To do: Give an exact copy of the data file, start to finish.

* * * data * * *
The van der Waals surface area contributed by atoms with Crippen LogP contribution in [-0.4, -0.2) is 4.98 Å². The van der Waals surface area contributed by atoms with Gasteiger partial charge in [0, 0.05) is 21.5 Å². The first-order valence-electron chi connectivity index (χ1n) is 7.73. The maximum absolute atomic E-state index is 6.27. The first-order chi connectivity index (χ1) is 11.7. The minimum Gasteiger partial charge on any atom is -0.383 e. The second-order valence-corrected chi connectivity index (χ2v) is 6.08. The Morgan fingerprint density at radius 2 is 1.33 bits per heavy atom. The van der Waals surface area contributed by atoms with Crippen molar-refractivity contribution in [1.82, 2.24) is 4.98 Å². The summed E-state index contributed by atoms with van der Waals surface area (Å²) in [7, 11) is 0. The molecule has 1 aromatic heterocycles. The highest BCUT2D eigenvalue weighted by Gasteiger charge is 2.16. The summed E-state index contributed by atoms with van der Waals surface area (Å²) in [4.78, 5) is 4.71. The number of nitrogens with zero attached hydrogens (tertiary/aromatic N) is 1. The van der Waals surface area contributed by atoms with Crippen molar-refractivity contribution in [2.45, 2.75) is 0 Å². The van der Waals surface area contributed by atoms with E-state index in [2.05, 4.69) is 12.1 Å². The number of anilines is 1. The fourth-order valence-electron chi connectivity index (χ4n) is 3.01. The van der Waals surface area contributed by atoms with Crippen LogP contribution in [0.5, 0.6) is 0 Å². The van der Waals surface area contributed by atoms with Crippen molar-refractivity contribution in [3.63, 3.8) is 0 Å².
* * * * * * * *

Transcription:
The van der Waals surface area contributed by atoms with Crippen LogP contribution in [-0.4, -0.2) is 4.98 Å². The van der Waals surface area contributed by atoms with Gasteiger partial charge in [0, 0.05) is 21.5 Å². The first-order valence-electron chi connectivity index (χ1n) is 7.73. The maximum absolute atomic E-state index is 6.27. The first-order chi connectivity index (χ1) is 11.7. The minimum Gasteiger partial charge on any atom is -0.383 e. The second-order valence-corrected chi connectivity index (χ2v) is 6.08. The Morgan fingerprint density at radius 2 is 1.33 bits per heavy atom. The van der Waals surface area contributed by atoms with Crippen molar-refractivity contribution in [1.82, 2.24) is 4.98 Å². The summed E-state index contributed by atoms with van der Waals surface area (Å²) in [7, 11) is 0. The molecule has 1 aromatic heterocycles. The highest BCUT2D eigenvalue weighted by Gasteiger charge is 2.16. The summed E-state index contributed by atoms with van der Waals surface area (Å²) in [4.78, 5) is 4.71. The number of nitrogens with zero attached hydrogens (tertiary/aromatic N) is 1. The van der Waals surface area contributed by atoms with Crippen molar-refractivity contribution in [2.45, 2.75) is 0 Å². The van der Waals surface area contributed by atoms with E-state index in [2.05, 4.69) is 12.1 Å². The number of anilines is 1. The fourth-order valence-electron chi connectivity index (χ4n) is 3.01. The van der Waals surface area contributed by atoms with Crippen LogP contribution in [0.5, 0.6) is 0 Å². The van der Waals surface area contributed by atoms with Crippen molar-refractivity contribution in [3.63, 3.8) is 0 Å².